January 22-28, 2014 - City Newspaper
Greater Rochester's Alternative Newsweekly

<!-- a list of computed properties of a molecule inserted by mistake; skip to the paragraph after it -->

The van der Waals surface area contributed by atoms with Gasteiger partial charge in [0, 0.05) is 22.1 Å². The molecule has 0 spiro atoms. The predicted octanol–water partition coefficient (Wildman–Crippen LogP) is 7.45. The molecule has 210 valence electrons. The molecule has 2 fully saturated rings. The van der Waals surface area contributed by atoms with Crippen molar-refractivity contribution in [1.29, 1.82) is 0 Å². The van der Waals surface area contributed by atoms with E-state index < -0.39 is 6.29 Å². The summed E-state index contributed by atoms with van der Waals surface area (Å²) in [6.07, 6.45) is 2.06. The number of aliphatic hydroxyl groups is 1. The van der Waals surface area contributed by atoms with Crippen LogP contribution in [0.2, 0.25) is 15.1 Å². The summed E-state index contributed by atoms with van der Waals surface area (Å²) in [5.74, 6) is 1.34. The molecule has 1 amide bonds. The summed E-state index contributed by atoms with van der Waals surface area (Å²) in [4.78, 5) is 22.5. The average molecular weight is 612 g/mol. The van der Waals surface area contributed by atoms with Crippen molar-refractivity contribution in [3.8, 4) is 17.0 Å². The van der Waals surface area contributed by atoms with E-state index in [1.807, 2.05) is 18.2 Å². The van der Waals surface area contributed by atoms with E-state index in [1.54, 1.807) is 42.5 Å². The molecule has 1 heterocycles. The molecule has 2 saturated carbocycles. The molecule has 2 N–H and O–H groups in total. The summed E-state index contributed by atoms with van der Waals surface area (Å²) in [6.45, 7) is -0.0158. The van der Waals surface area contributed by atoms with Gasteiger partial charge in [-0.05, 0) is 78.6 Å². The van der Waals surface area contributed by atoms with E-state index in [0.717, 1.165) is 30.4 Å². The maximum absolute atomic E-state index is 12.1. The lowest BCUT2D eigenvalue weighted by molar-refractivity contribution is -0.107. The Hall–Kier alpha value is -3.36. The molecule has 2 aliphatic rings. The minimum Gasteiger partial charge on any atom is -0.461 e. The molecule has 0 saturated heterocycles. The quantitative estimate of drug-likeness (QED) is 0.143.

Feedback PLANNER OMG! THINGS TO DO! IN UR E-MAILZ! SENT EVERY THURSDAY! WOW! R O C H E S T E R C I T Y N E W S PA P E R . C O M WEEKEND Send comments to firstname.lastname@example.org, or post them on our website, rochestercitynewspaper.com, our Facebook page, or our Twitter feed, @roccitynews. For our print edition, we select comments from all three sources, and we edit selections for publication in print. S I G N U P T O D AY ! G O T O AND CLICK ON THE Do police target young black males? 741 Monroe Ave • 473-8031 1675 Mount Hope Ave • 461-4154 My 15-year-old son attends an all-young-men charter school within the city. He was approached downtown last month (around the same area that the Edison students were detained) and was asked if he wanted to purchase weed. Here is the thing: My son was approached by a person who later was identified to be an undercover police informant. Is this the new tactic the RPD has put into place to justify their racial profiling of young black males? Seriously? I can think of so many reasons why I would consider this yet another tactic of setting our youths up to fail. Can someone say “entrapment”? And FYI: I am in no way justifying smoking Kush, but let’s be realistic. Consider the culture and the concentration of the normal young naïve youth that saturate the downtown area. Some smoke (a lot don’t, but some do), and for this to become a major issue right after the RPD’s negative headlines just seems to be a justification tactic instead of a real concern. This is my opinion, mixed with disappointment once again at the lack of understanding, tolerance, and overall dismissiveness associated with and shown towards our YBM’s. KAREN SCOTT across the Erie Canal, suddenly are afforded a striking view to the distant Bristol Hills to the south and as far as the hills near Woodcliff to the east. But not for long. The Costco behemoth and other planned buildings will soon obscure the view once again. Because we apparently harbor visions of all sorts of employment and shopping opportunities promised by this huge project, we may be forgetting the enormous – and absolutely guaranteed increase in traffic in an already nightmarishly congested area. Catch the wonderful, unexpected view of wide-open space at that corner while you still can; as you head to work, it will make your day. DAVID H. DAY According to the Census data, the population is actually increasing, but slowly. Very slowly. Why not bring something here that will perhaps increase the population or at least get those to stay, especially if wages are averaging $21 per hour? TD1016 News. Music. Life. Greater Rochester’s Alternative Newsweekly January 22-28, 2014 Vol 43 No 20 250 North Goodman Street Rochester, New York 14607-1199 email@example.com phone (585) 244-3329 fax (585) 244-1126 rochestercitynewspaper.com facebook.com/CityNewspaper twitter.com/roccitynews On the cover: Photo illustration by Matt DeTurck Charters’ cost On our news report, “The ABC’s of Charter Schools”: Based on the How does the addition of yet another venue from which to purchase enormous blocks of toilet paper and shrink-wrapped bottled water constitute a benefit to this community? TOM track records of for-profit industries Publishers: William and Mary Anna Towler like prison management, food Editor: Mary Anna Towler services, security services, our gas Asst. to the publishers: Matt Walsh utility, nursing homes, hospitals, Editorial department uisine & Vietnam firstname.lastname@example.org and health insurance, the ese Pho ast Asian C So ut h e Features editor: Eric Rezsnyak consumer price tag is generally too News editor: Christine Carrie Fien Staff writers: Tim Louis Macaluso, high and the results are frequently Jeremy Moule mediocre at best. Music editor: Willie Clark Music writer: Frank De Blase “It’s all about quality,” Klein Calendar editor: Rebecca Rafferty said. But at what cost to the public? Contributing writers: Paloma Capanna, Casey Carlsen, Roman Divezur, The article does not explain the cost George Grella, Laura Rebecca Kenyon, Andy Klingenberger, Dave LaBarge, difference of a charter education Kathy Laluk, Adam Lubitow, Nicole versus a public education, who Milano, Ron Netsky, Dayna Papaleo, Suzan Pero, Rebecca Rafferty, David benefits financially, and who pays Raymond, David Yockel Jr. the tab. That is what taxpayers and Art department parents need to know to make email@example.com informed decisions. Art director/production manager: SEA Restaurant JOHN JONGEN • $1 Oyster Tuesdays after 5pm only • No Corkage Fee Wednesdays • $5 Custom Craft WEEKLY SPECIALS New Jersey envy Cocktails on Thursdays OPEN FOR DINNER: Monday-Saturday Your commentary was almost perfect (“Upstate, Cuomo, and the State of Our State,” Urban Journal). However, the last sentence was the killer. It should have read: “Unfortunately our governor is NOT Chris Christie.” BOB TACITO This project will bring hundreds of good-paying jobs to the community (Costco employees earn an average of 21 smackaroos an hour, and the vast majority get health insurance), put a long-vacant (except for the youth lockup) parcel on the tax rolls, possibly lead to further commercial and residential development on this prime piece of land, and tie in well with all the development (College Town) taking place nearby on Mount Hope Avenue. I admit, if this were Walmart or something of that ilk, I wouldn’t be so enthused, but Costco, from all I’ve heard and read, gets it, treats its employees well, and does business the right way. FIREBALL JUNIOR Vargas and the administrators Matt DeTurck Designers: Aubrey Berardini, Mark Chamberlin Photographers: Mark Chamberlin, Frank De Blase On our report that ASAR, the Rochester school district’s administrators’ union, plans a noconfidence vote on Superintendent Bolgen Vargas (News Blog): Local. Seasonal. Lento. 274 N. Goodman St., Rochester www.lentorestaurant.com The Costco deal Call 271-3470 As the way seems to be clearing for the “coming of Costco,” area motorists approaching the intersection of East Henrietta Road and Westfall, heading south The population of this area is NOT growing. So I also fail to see any great positive benefit from having Costco invade. The jobs created by Costco and the products purchased at Costco simply mean reduced sales at Sam’s Club and BJ’s. Less business means fewer employees needed. Costco does nothing for the area – unless you like traffic congestion on East Henrietta Road. TOM JANOWSKI “Even though we have some great programs, we have far too many parents who are actively looking for alternatives to city schools” [Vargas said]. Amen, amen, amen! Dr. Vargas is 100 percent correct: the focus of the RCSD has to be on improving student achievement, effectively managing schools, involving parents and families, allocating resources efficiently, and communicating with staff and parents. It’s the “allocating of resources efficiently” that has ASAR so upset. Why? Because Vargas plans to make some changes to the contract, which he inherited from the former superintendent, that will result in less micro-management spending and more funds for the children of the RCSD. That makes a lot of sense since the RCSD needs to provide the community with quality public education not more charter schools. TOMMY Advertising department firstname.lastname@example.org Sales operations: Matt Walsh New sales development: Betsy Matthews Account executives: Nancy Burkhardt, Tom Decker, Christine Kubarycz, William Towler Classified sales representatives: Christine Kubarycz, Tracey Mykins Operations/Circulation email@example.com Circulation manager: Katherine Stathis Distribution: Andy DiCiaccio, David Riccioni, Northstar Delivery, Wolfe News City Newspaper is available free of charge. Additional copies of the current issue may be purchased for $1 each at the City Newspaper office. City Newspaper may be distributed only by authorized distributors. No person may, without prior written permission of City Newspaper, take more than one copy of each weekly issue. City (ISSN 1551-3262) is published weekly by WMT Publications, Inc. Periodical postage paid at Rochester, NY (USPS 022-138). Address changes: City, 250 North Goodman Street, Rochester, NY 14607. Member of the Association of Alternative Newsweeklies and the New York Press Association. Annual subscriptions: $35 ($30 senior citizens); add $10 for out-of-state subscriptions. Refunds for fewer than ten months cannot be issued. Copyright by WMT Publications Inc., 2014 - all rights reserved. No part of this publication may be reproduced or transmitted in any form or by any means, electronic or mechanical, photocopying, recording or by any information storage retrieval system without permission of the copyright owner. 2 CITY JANUARY 22-28, 2014 URBAN JOURNAL | BY MARY ANNA TOWLER Warren’s shaky start shows she needs help Let me say one thing quickly: It’s obvious to me that Mayor Lovely Warren needs a security guard. As our Chris Fien is reporting this week, both Warren and her husband have received threats of physical violence. There have been threats to their 3-year-old daughter. These don’t sound like pranks. They sound like intimidation by some very angry people. And very angry people have been doing some very violent things recently. Warren is also the object of some of the most shockingly racist attacks imaginable, on media websites. Racist. Pornographic. Mean. And out-of-control angry. (The worst I’ve seen: in Rants and Raves on Craigslist. There’s so much other junk there that you’ll have to wander through several days’ postings, but if you want a sample, scroll through the January 17 comments.) Warren doesn’t deserve this. And I can’t imagine that this hasn’t affected her judgment over the past few weeks. In some respects, Warren’s administration has started out well. She got praise for some of her early appointments. By all accounts, she was instrumental in getting the CityGate-Costco project back on track. And when a story broke about her husband’s youthful-offender past, she handled it beautifully. She used it to emphasize the plight of many of Rochester’s young black males – and to emphasize, as she put it, “that you don’t have to end up where you start.” (And by the way: her husband was put on probation after his offense, and his record was sealed. Somebody disclosed it. They should not have. And that’s not a small matter.) But Warren has made big mistakes, too. And she hasn’t handled them well. It’s no secret that we didn’t endorse Warren for mayor. But like many Rochesterians – most, I’d bet – I want her to succeed. I hope she’ll take a deep breath, fix the problems that are of her own creation, and move forward. I wasn’t encouraged by her discussion on WDKX’s Wake-up Club on Monday, though. She said she hadn’t handled her early problems as well as she should have. But then she went into push-back mode. She seemed to think that those problems are limited to things that happened long before she was elected – her husband’s probation, an appointee’s DWI. People who lost power when she was elected knew Warren’s opponents have been digging up dirt. But she is overshadowing those stories with her own mistakes and poor judgment. about those incidents before the election, she said, but they didn’t think she’d win. Now they’re bringing them up because they want her to fail. Well, obviously some people have been gleefully digging up dirt. But that’ll end. Warren is overshadowing those stories with her own mistakes and poor judgment. It was she, for instance, who hired her uncle as a security guard, was in the car when he was stopped for speeding – twice – and then failed to tell the truth about it. She also showed poor judgment when she agreed to let T. Andrew Brown, her selection to head the city’s law department, maintain his private law practice, where his cases have included suing the City of Rochester. Warren took office knowing that some people didn’t want her to be there. And I can understand how, given the vitriol and the racism she is facing, she could be tempted to stonewall, ignore everyone on the outside, and do what she thinks needs to be done. But her inexperience has brought a good bit of this on, and she needs to recognize that. She needs to restore confidence: the confidence of city residents, residents of the region, developers, other public officials. To do that, she needs help. And she needs to get advice from people outside the small group she feels she can trust. My bet is that plenty of people will be willing to provide it. If she doesn’t seek it, she’ll fail. And she’ll let down all of us – including, sadly, the African-American community that has so much faith in her. PEOPLE WITH TOENAIL FUNGUS NEEDED FOR A RESEARCH TRIAL FIND OUT IF YOU QUALIFY 585-697-1818 SKINSEARCH@DERMROCHESTER.COM rochestercitynewspaper.com CITY 3 [ NEWS FROM THE WEEK PAST ] Police reorg A plan to increase the number police patrol divisions should be ready for implementation soon, says Rochester Mayor Lovely Warren. The city has two divisions, and Warren says she wants at least four. Warren has talked about the need to increase police presence in the neighborhoods to fight crime and to build trust between police and city residents. The method of paying for the reorganization will be determined in the planning process, says a city press release. Big money A new report from Common Cause/NY says that between 2007 and July 2013, pro-fracking companies and groups contributed $15.4 million to political committees and spent $48.9 million on lobbying, while fracking opponents spent $1.9 million on political contributions and $5.4 million on lobbying. News EDUCATION | BY TIM LOUIS MACALUSO Gambling losses Ethics board to examine hire Mayor Lovely Warren’s hire of her uncle, Reggie Hill, to lead her security team will be reviewed by the city’s Board of Ethics. City Council President Loretta Scott, who is also on the ethics board, says the board will examine whether Hill’s hire violates the city’s nepotism policy. Meanwhile, Hill was suspended and fined by the city’s deputy mayor for twice exceeding the speed limit while driving the mayor. He has apologized. The No More Casinos Coalition made its public debut, though it had already been working behind the scenes to oppose a possible Seneca Nation of Indians casino in the Rochester region. The coalition is organized by Finger Lakes Gaming and Racing and Batavia Downs’ owner, Western Regional Off-Track Betting. Bill Johnson, former Rochester mayor, is a member of the coalition. Tensions rise between Vargas and principals Averting a battle between city schools Superintendent Bolgen Vargas and the district’s principals and administrators just jumped to the top of the school board’s priorities list. The Association of Supervisors and Administrators of Rochester, which is the union representing nearly 400 city school principals and administrators, has decided to pursue a no-confidence vote against Vargas. ASAR members will receive their ballots this week and the results should be revealed soon. A vote of no confidence could cause irreparable damage to the superintendent. Principals say they’re upset because Vargas isn’t communicating a clear strategy to improve student performance. He’s given them goals that aren’t accompanied by a path to attain them, they say. And he’s unapologetically withholding tenure for many principals. Vargas has been almost awkwardly candid about the management problems he says he’s faced over some pretty basic issues such as taking attendance and reserving parking for parents. In a recent interview, a visibly annoyed Vargas talked about the ASAR contract, which he inherited from a previous administration. The contract is stacked, he said, with constraints that obscure accountability at a time when it’s most needed. The district’s culture has to become more responsive and customer-driven, Vargas said. Even though a no-confidence vote is largely symbolic, the message it would send would be noxious enough to harm the whole district. Board president Van White said he plans to facilitate a relationshipbuilding meeting between Vargas and ASAR President Deborah Rider as soon as possible. And he said the differences between the principals and Vargas can be resolved. White said he wants to avoid a standoff like the one between Rochester Teachers Association President Adam Urbanski and former Superintendent Jean-Claude Brizard, which contributed to Brizard’s abrupt departure from the district. Murphy out Anita Murphy, deputy superintendent of the Rochester school district, will leave the district when her contract expires in June. Superintendent Bolgen Vargas hired Murphy last year and she has been a strong and outspoken member of his senior management team. Administrators and principals are taking a no-confidence vote on Rochester schools Superintendent Bolgen Vargas this week. PHOTO BY MARK CHAMBERLIN CITYNEWSPAPER UPDATES AT ROCHESTERCITYNEWSPAPER.COM @ROCCITYNEWS 4 CITY COMING UP FROM Extensive interview with MAYOR LOVELY WARREN JAN. 29 /CITYNEWSPAPER JANUARY 22-28, 2014 “The threats started to get a lot more real, especially after the thing that came out with my husband: ‘How long do you think your wife’s going to be around?’ ‘Oh, that’s a beautiful daughter you have.’” [ ROCHESTER MAYOR LOVELY WARREN ] DEVELOPMENT | BY JEREMY MOULE Land preservation The towns of Chili and Wheatland have been working on a joint farmland protection plan for almost a year. Both towns are known for having productive soil and worked together to develop an inventory of their agricultural lands. The towns will hold a public meeting at 7 p.m. on Monday, January 27, to discuss the various methods of farmland preservation. The meeting will include presentations from guest speakers, including a Genesee Land Trust representative. The speakers will discuss different approaches to farmland preservation, such as easements and the purchase of development rights, says Chili Supervisor David Dunning. The meeting will be held at Chili American Legion Post 1830, 450 Chili-Scottsville Road, Chili. The towns also want input from farmers and landowners, and they’ll solicit comments during the meeting. Officials say they want to be able to gauge which farmland preservation initiatives might be the most effective, given the pressures and circumstances facing farmers. Wheatland and Chili hope to have a draft of the plan ready in April or May, Dunning says. The plan will then be subject to county and state review. Once the plan is finalized, the towns will have to figure out how to advance and finance the its objectives, Dunning says. POLITICS | BY CHRISTINE CARRIE FIEN Warren explains security Rochester Mayor Lovely Warren says the first few threatening calls she received came on her cell phone. “I got a couple of blocked calls,” she says. “‘You don’t deserve to be mayor.’ ‘How long do you think you’ll be around?’ That type of stuff.” She tried to disregard them, she says. And then a local radio station alerted her to the fact that someone had tried to hack into the station to put what Warren calls negative, degrading, and racial comments on the air. Warren says the station alerted the authorities, and that’s when she decided to ask then-Police Chief James Sheppard for advice. Sheppard told her, she says, that he’s always believed the mayor should have security. Warren’s hiring of a two-person personal security team has raised questions about extravagance and nepotism. The guards are on call 24-7, and will earn a combined salary of more than $140,000. One of the guards, Reggie Hill, is a retiring state trooper and is also Warren’s uncle. In an interview at City Hall last week, Warren said the situation got worse when the media reported that as a teenager, her husband, Timothy Granison, was the driver of a car whose occupants were involved in an armed robbery. He received probation, and because of his status as a youthful offender, his record was sealed. “Outing” her husband put the whole family at risk, Warren said, including the couple’s young daughter. Granison began to get calls, too, Warren said. “The threats started to get a lot more real,” she said, “especially after the thing that came out with my husband: ‘How long do you think your wife’s going to be around?’ ‘Oh, that’s a beautiful daughter you have.’” Once Warren decided she needed security, she said, the city’s human resources department began looking at options. The department found that the least expensive way to protect her is with a private security force, Warren said. “I don’t want to get into any issues of overtime,” she said, “because I know how my schedule is. Sometimes I leave at 7 o’clock in the morning and I don’t come home until 9 o’clock at night. “We thought this was the cheapest way to do this temporarily,” Warren said. The jobs are being posted, she said, and both members of her team will have to go through the Civil Service process if they want to stay on. Lovely Warren. PHOTO BY MARK CHAMBERLIN The level of vitriol she’s experienced since becoming mayor has exceeded her expectations, she said. “It’s just, people are cruel. People wanting me to die. Wishing I was poisoned. But I’m not here for those people. I’m here for the people that want to see great things in Rochester, and that’s what I plan on doing.” ANNUAL MANUAL Guide to Rochester BEST BUSKER CONTEST Offers from area merchants and free music! THIS WEEK AT ROCHESTERCITYNEWSPAPER.COM • The Entertainment Blog continues to cover “American Idol,” “Looking,” and more. • The News Blog covers former Mayor Bill Johnson’s addition to the anti-casino movement. • Check in Monday for theater reviews of “The Lion in Winter” at MuCCC and “Boeing Boeing” at Blackfriars. • Head to facebook.com/CityNewspaper for a slideshow of a 10K race from the Mendon Ponds Winterfest. rochestercitynewspaper.com CITY 5 MAR. 26 MAY 1 JUSTICE | BY JEREMY MOULE Cuomo wants young offenders out of adult prisons Young offenders and the adult criminal justice system are generally not a good fit. Sending 16 and 17 years olds to adult jails and prisons means they serve their time alongside older, more experienced criminals. They’re also at an increased risk for emotional and physical abuse, statistics say. And they’re more likely to re-offend in the future. Yet each year, between 40,000 and 50,000 youth age 16 and 17 are tried as adults in New York’s courts; more than three-quarters of them face misdemeanors or are charged with nonviolent felonies. New York and North Carolina are the only remaining states to automatically treat 16- and 17-year-old offenders as adults. But that could change. Governor Andrew Cuomo said in his State of the State address last month that New York must reform its outdated approach to youthful offenders. “It’s not right, it’s not fair,” Cuomo said. “Let’s form a commission on youth public safety and justice and let’s get it done this year.” A statewide coalition of children’s advocacy groups, mental health groups, pediatricians, faith groups, and civil rights organizations has been pressuring state officials to act on the issue. The Raise the Age campaign began last year with the goal of convincing the public and lawmakers that New York needs to stop treating all 16- and 17-year-old offenders as adults. The push is grounded in years of scientific research showing that 16 and 17 year olds are still in critical stages of brain development. At those ages, youth are pushing their boundaries, says Dr. Jeff Kaczorowski, a pediatrician and president of the Children’s Agenda as well as a member of Raise the Age. They’re starting to make serious choices for themselves, he says, but may not fully consider the consequences of their actions. Society already recognizes this to a degree, he says. Citizens can’t vote until they’re 18, and adults under the age of 21 can’t buy alcohol. Some offenses are not youthful indiscretions, however. Some 16 and 17 year olds commit serious, violent crimes including murder, rape, or arson. And many proponents of raising the age acknowledge that there are cases that may still warrant a tough approach. Opinions differ on exactly how the state’s laws should be modified. Some groups want all cases involving youth under age 18 to 6 CITY JANUARY 22-28, 2014 Carlos Garcia. PHOTO BY MARK CHAMBERLIN Sandra Doorley. FILE PHOTO be handled in family court. And New York Chief Judge Jonathan Lippman has proposed creating a special court to handle 16- and 17-year-old offenders. The complexity of the issue is why Cuomo’s call for a commission is receiving substantial local support. Kaczorowski backs it, as does Carlos Garcia, executive director of Partners in Restorative Initiatives, a local restorative justice organization that’s also a member of the Raise the Age coalition. “It’s a start and I applaud [Cuomo] for it,” Garcia says. “But we need more than a study. We need results.” County human services officials say the commission is a good idea. And District Attorney Sandra Doorley says it’s the right approach, which is why she says she wants to serve on it. Doorley’s point is that prosecutors and law enforcement need to be included in juvenile justice reform discussions. Prosecutors across the state have dealt with the most violent offenders in the 16- to 18-year-old age group, she says. New York does have measures in place to divert some young offenders from trial and jail time, such as drug courts, mental health courts, and modified forms of probation. And the state also allows judges to designate 16 and 17 year olds as youthful offenders. The designation carries lighter sentences, and convictions are sealed so that the youths’ records don’t follow them for the rest of their lives, Doorley says. A stronger focus on diversion for less serious offenses could be a good approach, she says. But the violent offenders should still be treated like adults, she says. “You’ve got to look at their underlying actions,” Doorley says. “When they show us that they’re a danger to society, we need to look at them a little differently.” But many of the youth who pass through Monroe County’s criminal courts are facing less serious, nonviolent charges. In 2010, 2,200 youth entered the adult criminal justice system in Monroe County, says the Children’s Agenda’s Kaczorowski. Of them, 88 percent faced misdemeanor or nonviolent felony charges. Garcia, who is also a former police officer, says it may be better to deal with young offenders in the community. Restorative justice practices could be a good fit for some nonviolent offenders, he says. That could mean bringing offenders and victims together so offenders can learn the impact of their actions and choices, he says. “With some thoughtful introspection we may be able to come up with some better alternatives than jail time,” Garcia says. Juvenile justice issues are at the forefront of discussions about how New York prosecutes and punishes 16 and 17 year olds. But there are also financial considerations. If more cases are diverted from criminal courts or handled in family courts, for example, the District Attorney’s Office could see a decrease in caseloads, Doorley says. But that could also lead to bigger caseloads for family courts, she says, which are already overburdened. The county operates a juvenile detention center to hold youth with cases pending in family court. More diversionary programs could mean that the county is responsible for housing a smaller pool of youth, says Michael Marinan, the facility’s director. But if the county ends up having to house more 16 and 17 year olds, he says, that could lead to higher costs due to different space and programming needs. “This is a big move and there is a lot to take into consideration as we move forward with this,” says Kelly Reed, commissioner of the Monroe County Department of Human Services. “I appreciate the governor’s decision to make this a studied issue before he takes a position on it.” And if the state does make reforms, she says, it should back them up with funding. Since the state doesn’t have an active, detailed proposal to discuss and debate, officials aren’t quite sure what to expect. “I think the only thing that we do know is that a number people that are now confined in the jail for minor offenses simply wouldn’t be,” Marinan says. LOOKING FOR IN ALL THE RIGHT love PLACES Mind Body Spirit TO ADVERTISE IN THE MIND BODY SPIRIT SECTION CALL CHRISTINE AT 244.3329 x23 OR EMAIL CHRISTINE@ROCHESTER-CITYNEWS.COM CITY Newspaper presents Restorative Massage Paul K. Almeter, LMT trained in Thailand & NY CLASSICAL PILATES on the ArtWalk Specializing in Thai & Swedish massage Valentine’s Gift Certificates Available! Feel as good as you should 180 N. Winton Rd. Rochester 585-409-3349 by appointment only. $25 INTRODUCTORY 55 MINUTE PRIVATE APPARATUS SESSION WITH A PMA®-CPT 585-2-DO-CORE (585-236-4227) ClassicalPilatesRoc@yahoo.com https://www.facebook.com/2DOCORE VALENTINE’S DAY is almost upon us, and Rochester lonelyhearts are asking: w he r e do L m e e t m y m atc h ? YOU TELL US! ARE YOU PART OF A COUPLE? Tweet @roccitynews or post on our Facebook wall with the Rochester-area location where YOU met your special someone. THINKING ABOUT TAKING DANCE LESSONS? Join us for our OPEN HOUSE! We’ll use the data to create an interactive map on rochestercitynewspaper.com, plotting the most romantic spots in Rochester. Thursday, January 23rd @7:00pm. View a dance demonstration and attend Beginner Dance lesson! 3450 WINTON PLACE ROCHESTER, NY 14623 585-292-1240 One of the responses will be picked at random to win a prize package that includes: • 2 tickets to the Friday, February 14, performance of "Sister Act" at the Auditorium Theatre (presented by Rochester Broadway Theatre League) • Dinner for two at Nikko Restaurant rochestercitynewspaper.com CITY 7 WWW.FADSROCHESTER.COM For more Tom Tomorrow, including a political blog and cartoon archive, visit www.thismodernworld.com URBAN ACTION This week’s calls to action include the following events and activities. (All are free and open to the public, unless otherwise noted.) stop development that threatened American Indian spiritual grounds near the Grand Canyon. Her talk will be held at 285 Clarissa Street. Donations of $5 or more suggested. tains free food gardens in urban neighborhoods. Her talk will be held at School Without Walls, 480 Broadway. L L ’ U YO GES A P R (OU Re ad C I T Y N e ws p a p e r o n a ny t a b l e t , smart phone or co m p u te r u s i n g I S S U U. CO M • R E A D T H E E N T I R E P U B L I C AT I O N , COVE R TO COV E R • L I N K TO S P EC I F I C PAG E S • B ROWS E BAC K I S S U E S & OT H E R S P EC I A L S EC T I O N S ! P I FL ) Film on Rochester’s riots The FR=EE Initiative will show the documentary film “July ‘64” by Carvin Eison at 7 p.m. on Saturday, January 25. The film tells the true story of three days of civil unrest in Rochester. An arrest at a street party sparked some of the worst violence in a Northeastern city in years, prompting the National Guard to be called in to restore order. The film will be shown at the Rochester Museum and Science Center’s Eisenhart Auditorium. Admission is free. Changes to flood insurance Talk about the Women’s Equality Act The Town of Penfield will host a presentation by Jayme Thomann, senior planner at the Genesee Finger Lakes Regional Planning Council, on recent changes to the national flood insurance program. The event is at 7 p.m. on Monday, January 27, at Penfield Town Hall, 3100 Atlantic Avenue. Sustainable food supply discussion C H EC K I T O U T N OW F O R F R E E ! Environment talk I S S U U. CO M / RO C C I T Y N EWS The Flying Squirrel Community Space will host a talk by environmental activist Peg Millett at 6:30 p.m. on Thursday, January 23. Millett attempted to The Abundance Cooperative Market will present a talk by Patty Love at 7 p.m. on Wednesday, January 22. Love, a sustainable food advocate, will talk about Rochester’s Lots of Food program, which plants and main- The First Unitarian Church will host a talk by Zenaida Mendez, president of the National Organization for Women-New York, at 7 p.m. on Wednesday, January 22. Mendez will talk about how to counter the far right’s anti-abortion agenda and access to birth control. Mendez will also talk about passing the New York State Women’s Equality Act. The event will be held at 220 Winton Road South. 8 CITY JANUARY 22-28, 2014 Dining True Brit The Old Toad 277 ALEXANDER ST. 232-2626, THEOLDTOAD.COM MONDAY-FRIDAY 11:30 A.M.-2 A.M., SATURDAY NOON-2 A.M., SUNDAY 5 P.M.-2 A.M. [ REVIEW ] BY LAURA REBECCA KENYON I’m not generally a fan of bars, but I am a fan of The Old Toad. Why is that? There is beer on the menu, but you won’t find Budweiser. You can get a meal, and it actually tastes good. There are singles looking to hook up, but there are also couples in their 60s, and Eastman students getting ready for trivia night. So The Old Toad is a bar, but one that provides a quality, down-to-earth experience to people from all walks of life. A traditional British pub that bills itself as “a pub from over there, over here,” The Old Toad has more than 250 beers to choose from: on tap, in bottles, and in casks. There are hard ciders, too, along with a host of scotches, whiskeys, bourbons, wines, and ports. You can spend a good long time considering just the drink offerings. If you can’t make a decision, the waiters — many of them students from the United Kingdom — will help point you in the right direction. The food menu is filled with the kinds of staples you’d expect at a British pub. There is nothing fancy or fussy to be found — that’s the point — but there are a few flourishes. The burger special rotates weekly; on a recent visit, a turkey-cranberry burger ($11), served with a side of fries, was topped with brie and mixed greens. Turkey burgers can be dry and bland, but this patty was moist and tender, with the dried cranberries providing pockets of sweet tartness. The mild brie added richness, and the bun was soft with a thin, light crust. The fish in the fish and chips (large $12.50; small $8) is haddock; it is firm but tender, with a delicate flake and opaque whiteness. If you taste the fish without its breading, you’ll notice a slight fishy taste. Haddock should be gently sweet; this is a minor flaw in the dish as a whole. The batter is made with the Old Toad’s Nut Brown ale, lending the coating a light malt flavor. Once fried, it puffs up, and turns crisp and light. The oil fries the batter but not the fish, which steams inside its shell of a coating. The chips — what we call fries — are thickly cut. When they’re done well, they’re crisp on the outside, soft in the middle, and ready to be doused in malt vinegar or dipped in ketchup. On occasion, they’re limp with too much grease. With the fish and chips comes a choice of garden or mushy peas. This is a nobrainer: go for the mushy peas. Mashed like potatoes, with a few untouched peas thrown in for texture, these are creamy and sweet. There’s a hint of something extra, too — maybe mint, a traditional addition. If so, it’s subtly done at the Toad.